By Matt Licata
At times, the kindest thing we can offer a friend in pain is to sit in the darkness with them, removing the burden that they change, feel better, or heal in order for us to stay close. It may feel like urgent action is being called for and that we must shift their depression to joy, their sadness to bliss, or their hopelessness to hope. But in doing so, we disavow the jewels that are hidden in the dark soil of the body.
Let us love the other so much that we refuse to pathologize their experience, doing what we can to help them see that they are not broken, that no mistake has been made, and that they are not a problem which must be corrected by psychological or spiritual process. Let them know in their hearts that we will not remove our love, our affection, our attunement, and our presence simply because their experience is not conforming to our personal and collective fantasies of happiness and light.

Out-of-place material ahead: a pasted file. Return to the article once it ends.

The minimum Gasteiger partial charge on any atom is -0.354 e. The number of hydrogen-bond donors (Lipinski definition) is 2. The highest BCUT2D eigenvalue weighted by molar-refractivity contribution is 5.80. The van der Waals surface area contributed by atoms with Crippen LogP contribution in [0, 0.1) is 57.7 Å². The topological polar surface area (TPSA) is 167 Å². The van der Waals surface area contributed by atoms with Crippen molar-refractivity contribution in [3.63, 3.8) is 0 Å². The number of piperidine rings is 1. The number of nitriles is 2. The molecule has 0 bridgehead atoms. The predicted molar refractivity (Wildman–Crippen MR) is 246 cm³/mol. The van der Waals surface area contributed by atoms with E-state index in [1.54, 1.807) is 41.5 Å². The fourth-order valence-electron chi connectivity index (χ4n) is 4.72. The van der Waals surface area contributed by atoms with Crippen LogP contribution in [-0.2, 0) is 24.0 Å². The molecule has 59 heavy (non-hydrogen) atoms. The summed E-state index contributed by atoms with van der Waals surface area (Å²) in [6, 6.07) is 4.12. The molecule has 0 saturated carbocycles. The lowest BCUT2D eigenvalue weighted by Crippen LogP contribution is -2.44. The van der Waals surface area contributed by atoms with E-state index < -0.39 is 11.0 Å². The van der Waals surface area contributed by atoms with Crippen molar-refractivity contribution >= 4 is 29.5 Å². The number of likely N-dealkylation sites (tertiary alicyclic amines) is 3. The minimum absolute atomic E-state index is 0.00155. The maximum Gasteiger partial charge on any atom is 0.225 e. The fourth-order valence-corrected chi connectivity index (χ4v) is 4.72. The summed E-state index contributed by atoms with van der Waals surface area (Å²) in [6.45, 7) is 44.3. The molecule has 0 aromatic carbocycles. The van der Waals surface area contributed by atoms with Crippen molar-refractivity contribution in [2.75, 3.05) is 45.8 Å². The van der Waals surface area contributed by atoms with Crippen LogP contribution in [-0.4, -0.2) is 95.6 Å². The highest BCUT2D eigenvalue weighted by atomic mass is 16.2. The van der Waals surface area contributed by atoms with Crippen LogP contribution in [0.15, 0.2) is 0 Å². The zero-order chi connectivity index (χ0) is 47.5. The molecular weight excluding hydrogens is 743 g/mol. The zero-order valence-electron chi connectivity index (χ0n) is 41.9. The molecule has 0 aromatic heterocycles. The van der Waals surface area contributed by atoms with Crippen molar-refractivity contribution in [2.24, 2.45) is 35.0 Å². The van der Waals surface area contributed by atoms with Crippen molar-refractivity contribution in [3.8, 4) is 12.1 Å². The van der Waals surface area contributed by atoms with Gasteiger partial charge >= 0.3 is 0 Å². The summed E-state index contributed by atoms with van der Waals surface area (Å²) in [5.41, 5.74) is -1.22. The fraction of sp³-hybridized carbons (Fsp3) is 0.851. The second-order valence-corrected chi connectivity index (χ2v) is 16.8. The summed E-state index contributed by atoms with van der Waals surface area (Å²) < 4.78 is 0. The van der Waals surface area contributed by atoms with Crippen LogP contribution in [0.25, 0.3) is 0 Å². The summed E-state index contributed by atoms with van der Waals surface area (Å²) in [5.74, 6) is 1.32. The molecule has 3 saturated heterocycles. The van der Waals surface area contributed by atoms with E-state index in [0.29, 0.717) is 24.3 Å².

As we weave a home for our own unmet sadness, disappointment, and despair, we withdraw the projection of our unlived lives from the environment around us. For it is to the degree that we can provide safe passage for the unwanted within that we can truly love another.
While it is very natural to have a bias toward positive states of being – toward the peaceful, the joyous, and the clear – the beloved does not appear to share this bias. For she is ready at all times to equally invoke the magic of the dark *and* the light in order to unfold and illuminate the path of love inside you.
First posted on Matt’s blog: A healing space